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Ice in a planetary cauldron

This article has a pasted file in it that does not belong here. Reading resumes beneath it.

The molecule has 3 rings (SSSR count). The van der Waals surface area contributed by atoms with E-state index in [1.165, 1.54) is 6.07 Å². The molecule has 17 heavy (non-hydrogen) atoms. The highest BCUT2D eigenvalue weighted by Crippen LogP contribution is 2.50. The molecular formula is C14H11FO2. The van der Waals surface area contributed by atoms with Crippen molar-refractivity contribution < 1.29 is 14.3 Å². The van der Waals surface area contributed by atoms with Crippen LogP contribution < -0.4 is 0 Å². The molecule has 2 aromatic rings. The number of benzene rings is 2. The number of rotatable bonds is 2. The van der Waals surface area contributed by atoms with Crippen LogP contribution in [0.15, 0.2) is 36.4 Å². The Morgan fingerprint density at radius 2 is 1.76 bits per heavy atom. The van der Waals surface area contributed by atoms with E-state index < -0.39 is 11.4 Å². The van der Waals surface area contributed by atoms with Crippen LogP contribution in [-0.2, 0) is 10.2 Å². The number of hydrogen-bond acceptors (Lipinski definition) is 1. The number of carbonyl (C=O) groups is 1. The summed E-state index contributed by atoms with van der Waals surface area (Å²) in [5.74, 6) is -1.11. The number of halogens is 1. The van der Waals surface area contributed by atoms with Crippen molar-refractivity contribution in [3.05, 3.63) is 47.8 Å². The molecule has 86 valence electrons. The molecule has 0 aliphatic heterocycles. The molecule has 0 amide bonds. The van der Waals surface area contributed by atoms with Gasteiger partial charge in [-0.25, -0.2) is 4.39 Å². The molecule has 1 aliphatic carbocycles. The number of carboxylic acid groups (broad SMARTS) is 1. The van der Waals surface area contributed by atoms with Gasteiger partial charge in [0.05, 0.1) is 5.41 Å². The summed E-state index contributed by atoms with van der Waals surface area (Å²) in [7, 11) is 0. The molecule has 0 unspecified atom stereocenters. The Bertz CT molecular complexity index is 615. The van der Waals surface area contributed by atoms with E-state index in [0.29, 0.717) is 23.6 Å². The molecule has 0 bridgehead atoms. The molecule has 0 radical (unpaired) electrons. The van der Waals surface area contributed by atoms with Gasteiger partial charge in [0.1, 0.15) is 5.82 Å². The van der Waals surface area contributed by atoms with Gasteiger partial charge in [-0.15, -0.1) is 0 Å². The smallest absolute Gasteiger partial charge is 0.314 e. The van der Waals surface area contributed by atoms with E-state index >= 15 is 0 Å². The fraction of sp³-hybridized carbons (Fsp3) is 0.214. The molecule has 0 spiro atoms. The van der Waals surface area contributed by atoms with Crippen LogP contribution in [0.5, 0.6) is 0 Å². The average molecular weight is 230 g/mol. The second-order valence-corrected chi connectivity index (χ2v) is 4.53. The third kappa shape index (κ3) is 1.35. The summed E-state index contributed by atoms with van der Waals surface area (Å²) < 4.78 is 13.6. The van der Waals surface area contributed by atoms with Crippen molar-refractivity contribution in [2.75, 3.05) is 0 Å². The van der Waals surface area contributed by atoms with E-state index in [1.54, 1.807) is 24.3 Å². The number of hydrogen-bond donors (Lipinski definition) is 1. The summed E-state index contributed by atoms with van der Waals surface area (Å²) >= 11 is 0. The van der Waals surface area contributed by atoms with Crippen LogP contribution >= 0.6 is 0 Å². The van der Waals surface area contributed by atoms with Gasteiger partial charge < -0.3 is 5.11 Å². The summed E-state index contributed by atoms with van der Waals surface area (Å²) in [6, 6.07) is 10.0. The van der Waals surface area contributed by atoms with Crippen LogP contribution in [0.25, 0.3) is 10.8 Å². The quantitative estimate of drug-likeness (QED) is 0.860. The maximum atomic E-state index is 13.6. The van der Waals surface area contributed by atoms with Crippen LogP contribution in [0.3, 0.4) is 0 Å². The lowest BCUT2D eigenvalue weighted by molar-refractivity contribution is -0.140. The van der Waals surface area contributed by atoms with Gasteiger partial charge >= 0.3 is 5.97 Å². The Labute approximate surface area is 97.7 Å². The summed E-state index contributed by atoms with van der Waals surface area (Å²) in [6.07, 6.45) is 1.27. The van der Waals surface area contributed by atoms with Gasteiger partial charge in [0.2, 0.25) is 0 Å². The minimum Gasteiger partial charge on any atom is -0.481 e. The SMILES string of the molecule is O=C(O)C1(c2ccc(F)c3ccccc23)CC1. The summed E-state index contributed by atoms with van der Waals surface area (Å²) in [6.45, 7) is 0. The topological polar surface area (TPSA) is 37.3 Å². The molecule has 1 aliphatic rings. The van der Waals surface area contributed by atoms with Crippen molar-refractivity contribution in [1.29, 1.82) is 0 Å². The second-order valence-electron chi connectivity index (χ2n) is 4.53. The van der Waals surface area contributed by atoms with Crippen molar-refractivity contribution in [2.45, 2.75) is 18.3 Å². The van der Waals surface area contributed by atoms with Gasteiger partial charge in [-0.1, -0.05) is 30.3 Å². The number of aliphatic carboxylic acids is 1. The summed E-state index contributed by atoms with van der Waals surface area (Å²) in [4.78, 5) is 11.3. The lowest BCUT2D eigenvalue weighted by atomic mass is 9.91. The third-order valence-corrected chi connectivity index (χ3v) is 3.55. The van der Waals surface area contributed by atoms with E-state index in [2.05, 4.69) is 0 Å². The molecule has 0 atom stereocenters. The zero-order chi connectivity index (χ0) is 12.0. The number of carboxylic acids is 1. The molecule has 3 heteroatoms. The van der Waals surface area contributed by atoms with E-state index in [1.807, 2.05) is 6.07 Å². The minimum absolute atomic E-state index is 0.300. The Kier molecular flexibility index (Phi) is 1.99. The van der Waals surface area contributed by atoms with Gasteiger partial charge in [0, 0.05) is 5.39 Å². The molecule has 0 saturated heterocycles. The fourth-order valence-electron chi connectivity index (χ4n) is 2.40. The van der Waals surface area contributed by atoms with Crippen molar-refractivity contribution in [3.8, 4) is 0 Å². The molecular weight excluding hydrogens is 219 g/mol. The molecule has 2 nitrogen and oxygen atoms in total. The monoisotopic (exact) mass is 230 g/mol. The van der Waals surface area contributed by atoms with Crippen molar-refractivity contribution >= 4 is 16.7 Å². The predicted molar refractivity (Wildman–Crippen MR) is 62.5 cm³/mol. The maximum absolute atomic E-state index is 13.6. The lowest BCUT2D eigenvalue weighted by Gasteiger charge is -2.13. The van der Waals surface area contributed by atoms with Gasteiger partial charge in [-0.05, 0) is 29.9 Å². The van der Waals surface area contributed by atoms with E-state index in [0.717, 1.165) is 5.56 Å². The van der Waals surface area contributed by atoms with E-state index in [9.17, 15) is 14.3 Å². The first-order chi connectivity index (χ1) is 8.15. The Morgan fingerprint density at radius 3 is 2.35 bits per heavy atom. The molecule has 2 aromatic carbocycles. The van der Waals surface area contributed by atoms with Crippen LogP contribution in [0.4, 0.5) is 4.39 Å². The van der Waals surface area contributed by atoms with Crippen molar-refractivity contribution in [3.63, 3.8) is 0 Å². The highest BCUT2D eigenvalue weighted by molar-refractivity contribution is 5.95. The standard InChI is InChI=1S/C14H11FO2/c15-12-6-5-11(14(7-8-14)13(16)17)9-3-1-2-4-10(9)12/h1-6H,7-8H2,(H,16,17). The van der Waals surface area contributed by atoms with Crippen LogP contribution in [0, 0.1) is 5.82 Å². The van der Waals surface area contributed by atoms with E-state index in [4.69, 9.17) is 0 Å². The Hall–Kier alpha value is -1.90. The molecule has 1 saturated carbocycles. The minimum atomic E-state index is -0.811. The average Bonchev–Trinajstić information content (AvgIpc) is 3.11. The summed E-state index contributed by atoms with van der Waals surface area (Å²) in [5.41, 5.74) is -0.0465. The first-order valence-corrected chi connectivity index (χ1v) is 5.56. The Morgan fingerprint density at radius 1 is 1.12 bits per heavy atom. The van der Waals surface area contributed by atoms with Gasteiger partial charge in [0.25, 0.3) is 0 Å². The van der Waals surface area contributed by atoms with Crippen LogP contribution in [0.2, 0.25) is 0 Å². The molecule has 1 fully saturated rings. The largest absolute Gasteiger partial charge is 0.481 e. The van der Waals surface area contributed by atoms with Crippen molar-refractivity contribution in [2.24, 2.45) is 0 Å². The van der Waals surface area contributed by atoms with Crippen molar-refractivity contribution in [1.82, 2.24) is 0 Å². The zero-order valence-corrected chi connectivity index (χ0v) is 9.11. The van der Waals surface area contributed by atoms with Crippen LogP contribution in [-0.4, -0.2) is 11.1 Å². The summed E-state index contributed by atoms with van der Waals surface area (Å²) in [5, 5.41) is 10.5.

With temperatures in excess of 800 F, Mercury is one of the last places in the solar system you’d expect to find ice. But when NASA’s Messenger spacecraft transmitted its first optical images of the closest planets to the sun, that’s exactly what scientists discovered. Mercury sits about 36 million miles from the sun, which is roughly 57 million miles closer than Earth. Nonetheless, scientists have long suspected that icy deposits may be trapped at the poles of the planet, in permanently shadowed areas inside craters. Messenger’s photos provide the proof. The images suggest that the ice was left there—most likely by a comet— relatively recently. “Understanding the age of these deposits,” says researcher Nancy Chabot, “has implications for understanding the delivery of water to all the terrestrial planets, including Earth.”